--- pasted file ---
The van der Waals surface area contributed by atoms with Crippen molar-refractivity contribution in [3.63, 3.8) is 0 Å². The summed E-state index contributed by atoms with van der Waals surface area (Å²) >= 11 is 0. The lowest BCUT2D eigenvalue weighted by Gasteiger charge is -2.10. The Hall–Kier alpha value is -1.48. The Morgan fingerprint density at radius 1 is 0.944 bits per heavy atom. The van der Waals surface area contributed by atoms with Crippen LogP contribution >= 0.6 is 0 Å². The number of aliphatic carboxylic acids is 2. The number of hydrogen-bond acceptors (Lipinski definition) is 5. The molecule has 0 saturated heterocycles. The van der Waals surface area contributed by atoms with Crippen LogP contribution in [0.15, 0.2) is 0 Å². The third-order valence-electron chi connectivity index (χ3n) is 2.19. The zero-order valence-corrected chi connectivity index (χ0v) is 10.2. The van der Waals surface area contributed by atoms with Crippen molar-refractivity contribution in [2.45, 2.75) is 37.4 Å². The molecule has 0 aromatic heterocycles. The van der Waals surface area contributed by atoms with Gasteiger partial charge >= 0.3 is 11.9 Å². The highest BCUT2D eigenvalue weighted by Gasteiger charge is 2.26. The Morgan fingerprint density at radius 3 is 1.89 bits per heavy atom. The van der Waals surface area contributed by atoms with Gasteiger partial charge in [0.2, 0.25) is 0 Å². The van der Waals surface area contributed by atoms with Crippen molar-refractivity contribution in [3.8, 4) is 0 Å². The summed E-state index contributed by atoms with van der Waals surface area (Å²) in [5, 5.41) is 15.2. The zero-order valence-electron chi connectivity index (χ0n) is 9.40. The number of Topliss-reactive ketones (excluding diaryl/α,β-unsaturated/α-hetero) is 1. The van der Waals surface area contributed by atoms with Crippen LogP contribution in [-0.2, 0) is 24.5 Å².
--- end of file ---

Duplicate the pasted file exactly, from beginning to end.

The van der Waals surface area contributed by atoms with Crippen molar-refractivity contribution in [3.63, 3.8) is 0 Å². The summed E-state index contributed by atoms with van der Waals surface area (Å²) >= 11 is 0. The lowest BCUT2D eigenvalue weighted by Gasteiger charge is -2.10. The Hall–Kier alpha value is -1.48. The Morgan fingerprint density at radius 1 is 0.944 bits per heavy atom. The van der Waals surface area contributed by atoms with Crippen LogP contribution >= 0.6 is 0 Å². The number of aliphatic carboxylic acids is 2. The number of hydrogen-bond acceptors (Lipinski definition) is 5. The molecule has 0 saturated heterocycles. The van der Waals surface area contributed by atoms with Crippen LogP contribution in [0.15, 0.2) is 0 Å². The third-order valence-electron chi connectivity index (χ3n) is 2.19. The zero-order valence-corrected chi connectivity index (χ0v) is 10.2. The van der Waals surface area contributed by atoms with Crippen molar-refractivity contribution in [2.45, 2.75) is 37.4 Å². The molecule has 0 aromatic heterocycles. The van der Waals surface area contributed by atoms with Gasteiger partial charge >= 0.3 is 11.9 Å². The highest BCUT2D eigenvalue weighted by Gasteiger charge is 2.26. The Morgan fingerprint density at radius 3 is 1.89 bits per heavy atom. The van der Waals surface area contributed by atoms with Gasteiger partial charge in [0.2, 0.25) is 0 Å². The van der Waals surface area contributed by atoms with Crippen molar-refractivity contribution in [3.8, 4) is 0 Å². The summed E-state index contributed by atoms with van der Waals surface area (Å²) in [5, 5.41) is 15.2. The zero-order valence-electron chi connectivity index (χ0n) is 9.40. The number of Topliss-reactive ketones (excluding diaryl/α,β-unsaturated/α-hetero) is 1. The van der Waals surface area contributed by atoms with Crippen LogP contribution in [-0.2, 0) is 24.5 Å².